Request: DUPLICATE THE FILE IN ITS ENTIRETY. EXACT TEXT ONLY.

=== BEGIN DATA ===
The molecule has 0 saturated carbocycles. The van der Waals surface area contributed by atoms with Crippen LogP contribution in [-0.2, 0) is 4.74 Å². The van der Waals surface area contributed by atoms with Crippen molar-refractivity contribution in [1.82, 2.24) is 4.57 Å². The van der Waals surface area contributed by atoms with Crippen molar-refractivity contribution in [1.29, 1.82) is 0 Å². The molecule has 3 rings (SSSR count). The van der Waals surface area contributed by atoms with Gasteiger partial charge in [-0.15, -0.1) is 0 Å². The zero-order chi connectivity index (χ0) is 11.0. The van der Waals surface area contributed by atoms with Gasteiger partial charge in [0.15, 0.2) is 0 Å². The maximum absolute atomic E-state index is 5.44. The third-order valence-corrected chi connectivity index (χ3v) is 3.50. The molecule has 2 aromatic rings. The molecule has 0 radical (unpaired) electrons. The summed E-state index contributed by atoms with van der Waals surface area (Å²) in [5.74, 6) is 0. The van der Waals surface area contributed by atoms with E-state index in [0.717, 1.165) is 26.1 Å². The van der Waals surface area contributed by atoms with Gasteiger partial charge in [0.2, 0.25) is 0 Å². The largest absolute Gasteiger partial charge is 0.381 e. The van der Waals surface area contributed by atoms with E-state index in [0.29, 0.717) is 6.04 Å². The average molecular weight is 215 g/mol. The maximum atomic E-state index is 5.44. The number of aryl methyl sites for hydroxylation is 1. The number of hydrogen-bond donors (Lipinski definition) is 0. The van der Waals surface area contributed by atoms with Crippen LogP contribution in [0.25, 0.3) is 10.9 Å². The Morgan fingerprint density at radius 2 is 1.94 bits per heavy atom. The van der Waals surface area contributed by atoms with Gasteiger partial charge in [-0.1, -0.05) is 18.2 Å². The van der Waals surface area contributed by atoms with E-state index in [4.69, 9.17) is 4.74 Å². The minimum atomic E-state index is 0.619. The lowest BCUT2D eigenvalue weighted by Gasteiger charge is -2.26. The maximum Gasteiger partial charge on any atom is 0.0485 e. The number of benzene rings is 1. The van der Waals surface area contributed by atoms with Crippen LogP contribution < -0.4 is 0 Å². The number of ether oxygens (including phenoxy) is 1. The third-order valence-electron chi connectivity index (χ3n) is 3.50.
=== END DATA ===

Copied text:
The molecule has 0 saturated carbocycles. The van der Waals surface area contributed by atoms with Crippen LogP contribution in [-0.2, 0) is 4.74 Å². The van der Waals surface area contributed by atoms with Crippen molar-refractivity contribution in [1.82, 2.24) is 4.57 Å². The van der Waals surface area contributed by atoms with Crippen molar-refractivity contribution in [1.29, 1.82) is 0 Å². The molecule has 3 rings (SSSR count). The van der Waals surface area contributed by atoms with Gasteiger partial charge in [-0.15, -0.1) is 0 Å². The zero-order chi connectivity index (χ0) is 11.0. The van der Waals surface area contributed by atoms with Gasteiger partial charge in [0.15, 0.2) is 0 Å². The maximum absolute atomic E-state index is 5.44. The third-order valence-corrected chi connectivity index (χ3v) is 3.50. The molecule has 2 aromatic rings. The molecule has 0 radical (unpaired) electrons. The summed E-state index contributed by atoms with van der Waals surface area (Å²) in [5.74, 6) is 0. The van der Waals surface area contributed by atoms with E-state index in [0.717, 1.165) is 26.1 Å². The van der Waals surface area contributed by atoms with Gasteiger partial charge in [0.2, 0.25) is 0 Å². The largest absolute Gasteiger partial charge is 0.381 e. The van der Waals surface area contributed by atoms with E-state index in [0.29, 0.717) is 6.04 Å². The average molecular weight is 215 g/mol. The maximum atomic E-state index is 5.44. The number of aryl methyl sites for hydroxylation is 1. The number of hydrogen-bond donors (Lipinski definition) is 0. The van der Waals surface area contributed by atoms with Crippen LogP contribution in [0.25, 0.3) is 10.9 Å². The Morgan fingerprint density at radius 2 is 1.94 bits per heavy atom. The van der Waals surface area contributed by atoms with Gasteiger partial charge in [-0.1, -0.05) is 18.2 Å². The van der Waals surface area contributed by atoms with E-state index in [4.69, 9.17) is 4.74 Å². The minimum atomic E-state index is 0.619. The lowest BCUT2D eigenvalue weighted by Gasteiger charge is -2.26. The maximum Gasteiger partial charge on any atom is 0.0485 e. The number of benzene rings is 1. The van der Waals surface area contributed by atoms with Crippen LogP contribution < -0.4 is 0 Å². The number of ether oxygens (including phenoxy) is 1. The third-order valence-electron chi connectivity index (χ3n) is 3.50.